But aren’t the Indian Act Chiefs and Councils democratically elected?
Chiefs and Councils under the Indian Act may be elected, but they do not necessarily speak for the Nation as a whole.
Most Chiefs and Councils are elected by status ‘Indians’ whose names are on an Indian Act band list. The federal government decides who is entitled to be registered as a status Indian through the registration provisions of the Indian Act. The registration provisions are restrictive and have been subject to numerous legal challenges.
Some Indian Act bands have adopted custom election codes that allow non-status ‘Indians’ to vote. However, in general if an individual does not meet the criteria for ‘Indian’ status under the Indian Act, they will not be able to vote in band elections.
Critically, the fact that an Indigenous person is not registered under the Indian Act does not mean that they do not hold Aboriginal title and rights. Aboriginal title and rights are held collectively and are not restricted to status Indians registered under the Indian Act.
But what about the ‘rule of law’?
Land law in Canada is much more complicated and uncertain than most non-Indigenous Canadians appreciate.
When European colonizers arrived, numerous Indigenous Nations existed throughout the land we now call Canada. Each Indigenous Nation, including the Wet’suwet’en, had their own unique and specific set of land laws. Canadian courts continue to recognize that Indigenous laws form part of Canada’s legal system, including as a basis for Aboriginal title. The “rule of law” therefore includes both Canadian and Indigenous law.
Under international and British law at the time of colonization, unless Indigenous people were conquered or treaties were made with them, the Indigenous interest in their land was to be respected by the law of the European colonizing nation. The British Crown never conquered or made a treaty with the Wet’suwet’en.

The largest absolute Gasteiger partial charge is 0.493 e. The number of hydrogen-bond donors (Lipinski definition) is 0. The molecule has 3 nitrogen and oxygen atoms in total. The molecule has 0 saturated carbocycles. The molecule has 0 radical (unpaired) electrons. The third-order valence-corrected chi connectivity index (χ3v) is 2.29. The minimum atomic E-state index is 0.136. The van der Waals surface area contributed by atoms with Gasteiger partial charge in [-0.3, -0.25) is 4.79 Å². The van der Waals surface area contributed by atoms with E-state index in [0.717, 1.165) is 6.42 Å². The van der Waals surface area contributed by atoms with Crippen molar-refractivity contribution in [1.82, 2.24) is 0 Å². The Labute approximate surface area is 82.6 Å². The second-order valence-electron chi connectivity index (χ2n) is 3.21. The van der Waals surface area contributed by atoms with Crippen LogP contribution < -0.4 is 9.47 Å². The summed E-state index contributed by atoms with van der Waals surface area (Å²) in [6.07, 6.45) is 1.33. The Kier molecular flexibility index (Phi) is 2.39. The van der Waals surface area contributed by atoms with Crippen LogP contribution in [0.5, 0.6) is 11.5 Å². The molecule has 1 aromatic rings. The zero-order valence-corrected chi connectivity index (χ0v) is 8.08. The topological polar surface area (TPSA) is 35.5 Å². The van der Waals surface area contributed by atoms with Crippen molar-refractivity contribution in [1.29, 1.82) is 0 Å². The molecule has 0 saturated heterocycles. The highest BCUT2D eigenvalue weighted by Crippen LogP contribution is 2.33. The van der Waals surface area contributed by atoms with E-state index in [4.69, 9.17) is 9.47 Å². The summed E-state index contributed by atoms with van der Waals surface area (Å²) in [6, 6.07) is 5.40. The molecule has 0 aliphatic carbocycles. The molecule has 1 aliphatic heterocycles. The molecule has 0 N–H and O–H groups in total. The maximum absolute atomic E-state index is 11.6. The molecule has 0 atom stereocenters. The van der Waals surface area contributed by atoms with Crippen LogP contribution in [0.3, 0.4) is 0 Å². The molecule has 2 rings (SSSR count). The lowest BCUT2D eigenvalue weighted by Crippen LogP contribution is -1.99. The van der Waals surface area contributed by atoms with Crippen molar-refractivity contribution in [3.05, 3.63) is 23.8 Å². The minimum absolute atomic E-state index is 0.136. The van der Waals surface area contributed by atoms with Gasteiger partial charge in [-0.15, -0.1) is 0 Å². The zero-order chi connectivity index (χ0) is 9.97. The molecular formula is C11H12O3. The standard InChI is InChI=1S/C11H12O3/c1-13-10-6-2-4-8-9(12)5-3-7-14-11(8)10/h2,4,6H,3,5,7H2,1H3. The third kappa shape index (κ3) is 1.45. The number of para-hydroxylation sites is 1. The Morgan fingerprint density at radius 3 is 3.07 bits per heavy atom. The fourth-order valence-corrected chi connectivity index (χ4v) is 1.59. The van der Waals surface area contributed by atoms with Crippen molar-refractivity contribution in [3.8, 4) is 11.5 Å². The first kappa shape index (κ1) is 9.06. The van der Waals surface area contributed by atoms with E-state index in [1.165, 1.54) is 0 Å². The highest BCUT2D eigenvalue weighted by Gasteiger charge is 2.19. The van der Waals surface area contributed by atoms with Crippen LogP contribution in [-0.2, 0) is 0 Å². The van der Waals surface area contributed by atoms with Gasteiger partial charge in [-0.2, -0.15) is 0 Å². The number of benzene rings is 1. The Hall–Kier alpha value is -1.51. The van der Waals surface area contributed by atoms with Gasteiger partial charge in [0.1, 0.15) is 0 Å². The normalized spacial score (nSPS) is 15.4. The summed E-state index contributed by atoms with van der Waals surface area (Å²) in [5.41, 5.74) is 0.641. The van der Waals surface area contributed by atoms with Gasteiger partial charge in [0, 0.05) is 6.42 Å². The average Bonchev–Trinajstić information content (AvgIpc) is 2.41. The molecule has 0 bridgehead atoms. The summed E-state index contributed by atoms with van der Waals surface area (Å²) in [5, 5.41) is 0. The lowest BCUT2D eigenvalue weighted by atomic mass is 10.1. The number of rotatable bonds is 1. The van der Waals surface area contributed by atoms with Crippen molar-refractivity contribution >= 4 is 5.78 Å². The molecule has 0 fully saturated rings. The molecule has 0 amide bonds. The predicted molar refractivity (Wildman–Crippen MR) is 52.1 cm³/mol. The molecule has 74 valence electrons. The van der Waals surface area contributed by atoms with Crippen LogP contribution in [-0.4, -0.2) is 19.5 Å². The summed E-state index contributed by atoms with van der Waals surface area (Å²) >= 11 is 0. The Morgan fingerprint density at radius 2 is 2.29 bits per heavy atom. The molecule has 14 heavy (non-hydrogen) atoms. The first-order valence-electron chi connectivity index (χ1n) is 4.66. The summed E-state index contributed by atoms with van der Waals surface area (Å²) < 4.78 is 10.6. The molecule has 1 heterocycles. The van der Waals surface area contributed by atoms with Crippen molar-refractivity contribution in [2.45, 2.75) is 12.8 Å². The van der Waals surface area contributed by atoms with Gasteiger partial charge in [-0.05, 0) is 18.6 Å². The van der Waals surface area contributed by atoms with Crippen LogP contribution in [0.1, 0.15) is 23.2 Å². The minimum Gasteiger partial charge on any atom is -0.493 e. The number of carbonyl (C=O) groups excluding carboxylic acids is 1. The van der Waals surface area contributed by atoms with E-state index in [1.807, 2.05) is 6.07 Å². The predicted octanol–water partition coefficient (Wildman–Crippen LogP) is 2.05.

In the early days of the colonization of what is now British Columbia, the British government was well aware that based on its own laws it was highly questionable that it had any right to occupy Indigenous lands or assign rights in those lands to individuals or companies.
Nonetheless, beginning in the 1860s the colony of British Columbia began passing its own land laws and giving out property interests in Indigenous land without any established legal right to do so.
The source of the Province’s authority over Indigenous lands remains unresolved in Canadian law today.
In 2004 the Supreme Court of Canada referred to the historical and current situation as British Columbia’s de facto control of Indigenous lands and resources.
In other words, the Supreme Court recognized that the Province’s authority to issue permits for Indigenous lands, including the type of permits issued for the Coastal GasLink pipeline, is not based on established legal authority. It is based on the fact that the Province has proceeded, for over 150 years, to make unilateral decisions about Indigenous lands.
The fact that the Province has acted since the 1860s as though it has full authority to decide how Indigenous peoples’ lands are used does not make doing so legal or just.
Isn’t this Crown Land?
Under Canadian law, the Crown, as represented by the various provincial governments, has what is referred to as the underlying interest in all land within provincial boundaries. This is based on the discredited and internationally repudiated ‘doctrine of discovery’. Courts in Canada have concluded that regardless of the doctrine of discovery having been rejected around the world, they are unable to question its legitimacy.